A new ITU standard highlights that compliance with the Paris Agreement will require the Information and Communications Technology (ICT) industry to reduce greenhouse gas (GHG) emissions by 45 per cent from 2020 to 2030.
The standard will support ICT companies in reducing GHG emissions at the rate necessary to meet the United Nations Framework Convention on Climate Change (UNFCCC) Paris Agreement’s goal of limiting global warming to 1.5°c above pre-industrial levels.
The recommended emission-reduction targets are the first targets specific to the ICT industry to be approved by the Science Based Target Initiative (SBTi).
The ITU standard – ITU L.1470 “GHG emissions trajectories for the ICT sector compatible with the UNFCCC Paris Agreement” – was developed in collaboration with the Global Enabling Sustainability Initiative (GeSI), GSMA and SBTi.
It is supported by associated Guidance for ICT Companies setting Science-Based Targets.
ITU L.1470 puts forward emission-reduction trajectories for operators of mobile networks, fixed networks and data centres.
The standard and associated guidance will support operators in setting targets aligned with the latest climate science, the ‘science-based targets’ recognised by SBTi.
According to ITU Secretary-General, Houlin Zhao, “This new ITU standard offers authoritative guidance on the pathway towards net zero emissions for the ICT industry. The standard is an example of what can be achieved with good collaboration between key partners.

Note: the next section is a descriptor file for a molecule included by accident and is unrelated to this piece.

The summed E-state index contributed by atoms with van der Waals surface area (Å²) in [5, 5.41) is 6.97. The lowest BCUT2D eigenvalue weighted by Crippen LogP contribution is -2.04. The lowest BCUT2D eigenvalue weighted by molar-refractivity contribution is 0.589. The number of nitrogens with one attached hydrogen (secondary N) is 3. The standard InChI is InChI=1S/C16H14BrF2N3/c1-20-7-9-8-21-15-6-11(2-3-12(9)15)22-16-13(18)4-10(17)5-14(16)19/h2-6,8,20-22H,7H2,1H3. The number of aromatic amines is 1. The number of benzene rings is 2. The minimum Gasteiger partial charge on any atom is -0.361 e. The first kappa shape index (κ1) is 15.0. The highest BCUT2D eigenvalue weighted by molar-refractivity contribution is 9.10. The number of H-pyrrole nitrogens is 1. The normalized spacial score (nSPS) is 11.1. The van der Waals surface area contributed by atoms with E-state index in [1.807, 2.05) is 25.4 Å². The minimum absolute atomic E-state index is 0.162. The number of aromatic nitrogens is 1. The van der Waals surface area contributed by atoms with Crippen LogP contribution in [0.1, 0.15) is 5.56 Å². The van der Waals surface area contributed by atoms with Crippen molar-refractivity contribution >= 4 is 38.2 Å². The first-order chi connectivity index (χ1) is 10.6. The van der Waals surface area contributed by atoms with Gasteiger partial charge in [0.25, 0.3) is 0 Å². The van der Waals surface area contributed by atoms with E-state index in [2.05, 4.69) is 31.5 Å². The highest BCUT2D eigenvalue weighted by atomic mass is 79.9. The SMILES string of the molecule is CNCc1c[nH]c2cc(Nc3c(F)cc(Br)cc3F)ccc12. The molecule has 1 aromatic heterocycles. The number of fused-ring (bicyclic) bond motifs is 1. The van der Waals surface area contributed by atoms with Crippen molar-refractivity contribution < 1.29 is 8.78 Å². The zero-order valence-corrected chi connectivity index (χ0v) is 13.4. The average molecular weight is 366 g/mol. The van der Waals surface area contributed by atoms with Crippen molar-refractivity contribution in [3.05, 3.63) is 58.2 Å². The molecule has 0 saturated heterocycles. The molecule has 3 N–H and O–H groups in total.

“It represents a significant contribution to the international effort in pursuit of the United Nations Sustainable Development Goals.”
29 operator groups representing 30 per cent of the mobile connections worldwide are already committed to science-based targets, reports GSMA.
ITU L.1470, according to Zhao, would support many more operators in the shift to renewable and low-carbon energy that is expected to account for the majority of the ICT industry’s GHG emission reductions over the 2020-2030 timeframe.
“ICT companies will also continue to achieve greater energy efficiency, incentivized by associated cost savings as well as revenue-generation opportunities stemming from ICTs’ increasing ability to improve energy efficiency in other industry sectors,” Zhao said.
ITU L.1470 is under the responsibility of the ITU-T standardization study group for ‘environment, climate change and circular economy’, ITU-T Study Group 5.
The ninth edition of ITU Green Standards Week in Valencia, Spain, in October 2019, brought together governments, city leaders, businesses and citizens to share their experiences in driving the behavioural change required to achieve smart city objectives.
Participants adopted a ‘Call to Action’ urging city stakeholders to accelerate the transition to Smart Sustainable Cities.
According to the Director of ITU Telecommunication Standardization Bureau, Chaesub Lee, “Our cities are powerful engines of economic growth. But they are also the main source of GHG emissions and the main driving force behind our consumption of energy.”
Lee added, “It is clear to see why Smart Sustainable Cities have become a key policy point to administrations worldwide.”